Once again we have a woman coping with a mysterious situation. In the process of divorce, she wants to protect her six year old daughter and takes an apartment. Ignoring the water stain in the roof of a bedroom (a fatal mistake), she finds herself more and more involved - in deeper waters, one might say.

The water in the building is dirty, the roof stain gets larger, footsteps can be heard above. And, to top it all, a young girl ho lived in the upper apartment went missing four years earlier. Is she haunting mother and daughter? Does she want to destroy them? Step by step, the movie, rather patiently, takes us through the mother's terror for her daughter, the pressure from her husband in the divorce, the discovery of floods and the water tank on the roof. It depends on how you enjoy ghost stories. (No doubt there'll be an American remake of this soon.)

Anger Management

After Jack Nicholson's two previous films, The Pledge and About Schmidt, Anger Management seems rather frivolous. The theme is serious enough, the anger and rage that lurk beneath the surface of so many 'ordinary' people, people who feel put down and have a low self-esteem, and can erupt at the most unexpected times. However, while the general setting is portrayed as realistic, the treatment is more like farce, situations for a sitcom. And, when the final twist is revealed at the end, it makes it all seem too unbelievably contrived.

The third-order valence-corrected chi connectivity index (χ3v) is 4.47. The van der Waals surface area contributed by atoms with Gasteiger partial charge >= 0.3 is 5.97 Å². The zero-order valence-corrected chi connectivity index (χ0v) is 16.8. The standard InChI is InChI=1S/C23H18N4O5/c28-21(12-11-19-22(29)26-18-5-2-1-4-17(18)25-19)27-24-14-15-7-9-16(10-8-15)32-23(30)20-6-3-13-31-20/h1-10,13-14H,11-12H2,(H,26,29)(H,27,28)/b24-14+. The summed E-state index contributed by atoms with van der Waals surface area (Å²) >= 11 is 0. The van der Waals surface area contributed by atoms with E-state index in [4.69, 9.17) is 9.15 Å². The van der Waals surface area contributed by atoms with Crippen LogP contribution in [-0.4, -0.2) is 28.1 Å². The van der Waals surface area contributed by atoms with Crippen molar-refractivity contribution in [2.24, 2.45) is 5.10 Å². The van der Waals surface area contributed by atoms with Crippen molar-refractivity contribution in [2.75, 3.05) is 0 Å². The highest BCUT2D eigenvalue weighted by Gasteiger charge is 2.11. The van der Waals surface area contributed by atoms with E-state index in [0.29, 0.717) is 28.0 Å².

Perhaps Nicholson had his eye on the popular success of Robert de Niro's two 'Analyze' films - even to singing songs from West Side Story where Nicholson has it all over de Niro! The formula is somewhat the same except that the psychiatrist is now the seemingly crazy extrovert and the client is the meek and submissive type. Jack Nicholson looks as if he has been overdosing on his performances in The Shining and The Witches of Eastwick to create his Buddy, the anger management therapist. It is left to Adam Sandler to bring the quiet and reflective atmosphere until Buddy challenges him to self-assertion and he is able to propose in front of thousands at the Yankee Stadium, urged on by Rudoph Giuliani and the fans.

In the meantime, poor Dave (Sandler's character who designs clothes for outsize pets) is caught up in assaults in a plane and in a bar which are not really of his doing. As a favour to Buddy, David is sentenced to a month's anger management with Buddy moving in and controlling David's life - and, it seems, stealing the affection of his girlfriend, Marisa Tomei. There are therapy groups with John Turturro and Luis Guzman leading the rage group. David has to persuade a girl in a bar (Heather Graham) to date him; he has to confront his childhood bully who is now a Buddhist monk (John C.Reilley); he has to challenge his boss who has overlooked him for promotion.

Many of these sequences are quite funny, especially with Sandler capitalising on his hangdog style rather than just being stupid as he has tended to do in many films. But, overall, cast expectations would lead audiences to expect something better.

LONDON - 13 June 2003 - 1009 words